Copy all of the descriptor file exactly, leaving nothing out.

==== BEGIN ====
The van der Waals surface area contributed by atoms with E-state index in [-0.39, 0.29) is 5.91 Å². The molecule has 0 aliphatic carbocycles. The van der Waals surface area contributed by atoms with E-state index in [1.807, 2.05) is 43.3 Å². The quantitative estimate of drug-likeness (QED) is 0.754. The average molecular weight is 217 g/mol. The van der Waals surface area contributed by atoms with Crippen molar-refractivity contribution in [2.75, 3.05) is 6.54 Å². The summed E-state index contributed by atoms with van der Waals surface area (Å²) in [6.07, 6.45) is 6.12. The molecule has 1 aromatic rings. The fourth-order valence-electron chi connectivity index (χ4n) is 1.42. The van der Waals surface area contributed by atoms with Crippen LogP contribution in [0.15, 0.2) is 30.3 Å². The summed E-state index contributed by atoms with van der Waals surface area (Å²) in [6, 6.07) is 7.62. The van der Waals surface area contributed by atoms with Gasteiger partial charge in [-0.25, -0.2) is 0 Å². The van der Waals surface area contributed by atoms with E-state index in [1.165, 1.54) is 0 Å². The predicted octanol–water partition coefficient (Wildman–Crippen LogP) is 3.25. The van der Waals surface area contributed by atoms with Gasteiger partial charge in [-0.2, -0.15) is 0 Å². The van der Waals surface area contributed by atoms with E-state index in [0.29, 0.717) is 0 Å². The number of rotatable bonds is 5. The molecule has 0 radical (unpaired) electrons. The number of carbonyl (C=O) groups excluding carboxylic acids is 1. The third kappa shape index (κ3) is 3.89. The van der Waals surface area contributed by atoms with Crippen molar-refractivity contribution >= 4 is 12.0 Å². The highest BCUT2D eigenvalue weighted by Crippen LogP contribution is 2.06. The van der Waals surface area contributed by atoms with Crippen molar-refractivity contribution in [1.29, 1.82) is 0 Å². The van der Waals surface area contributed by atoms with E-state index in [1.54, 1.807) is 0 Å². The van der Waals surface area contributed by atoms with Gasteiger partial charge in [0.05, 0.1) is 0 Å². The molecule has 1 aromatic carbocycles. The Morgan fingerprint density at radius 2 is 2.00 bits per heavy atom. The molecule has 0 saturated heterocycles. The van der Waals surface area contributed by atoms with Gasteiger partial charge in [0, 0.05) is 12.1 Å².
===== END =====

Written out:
The van der Waals surface area contributed by atoms with E-state index in [-0.39, 0.29) is 5.91 Å². The molecule has 0 aliphatic carbocycles. The van der Waals surface area contributed by atoms with E-state index in [1.807, 2.05) is 43.3 Å². The quantitative estimate of drug-likeness (QED) is 0.754. The average molecular weight is 217 g/mol. The van der Waals surface area contributed by atoms with Crippen molar-refractivity contribution in [2.75, 3.05) is 6.54 Å². The summed E-state index contributed by atoms with van der Waals surface area (Å²) in [6.07, 6.45) is 6.12. The molecule has 1 aromatic rings. The fourth-order valence-electron chi connectivity index (χ4n) is 1.42. The van der Waals surface area contributed by atoms with Crippen LogP contribution in [0.15, 0.2) is 30.3 Å². The summed E-state index contributed by atoms with van der Waals surface area (Å²) in [6, 6.07) is 7.62. The van der Waals surface area contributed by atoms with Gasteiger partial charge in [-0.25, -0.2) is 0 Å². The van der Waals surface area contributed by atoms with E-state index in [1.165, 1.54) is 0 Å². The predicted octanol–water partition coefficient (Wildman–Crippen LogP) is 3.25. The van der Waals surface area contributed by atoms with Gasteiger partial charge in [-0.2, -0.15) is 0 Å². The van der Waals surface area contributed by atoms with E-state index in [0.29, 0.717) is 0 Å². The number of rotatable bonds is 5. The molecule has 0 radical (unpaired) electrons. The number of carbonyl (C=O) groups excluding carboxylic acids is 1. The third kappa shape index (κ3) is 3.89. The van der Waals surface area contributed by atoms with Crippen molar-refractivity contribution >= 4 is 12.0 Å². The highest BCUT2D eigenvalue weighted by Crippen LogP contribution is 2.06. The van der Waals surface area contributed by atoms with Crippen molar-refractivity contribution in [1.29, 1.82) is 0 Å². The van der Waals surface area contributed by atoms with E-state index in [1.54, 1.807) is 0 Å². The van der Waals surface area contributed by atoms with Gasteiger partial charge in [0.05, 0.1) is 0 Å². The molecule has 1 aromatic carbocycles. The Morgan fingerprint density at radius 2 is 2.00 bits per heavy atom. The molecule has 0 saturated heterocycles. The van der Waals surface area contributed by atoms with Gasteiger partial charge in [0, 0.05) is 12.1 Å².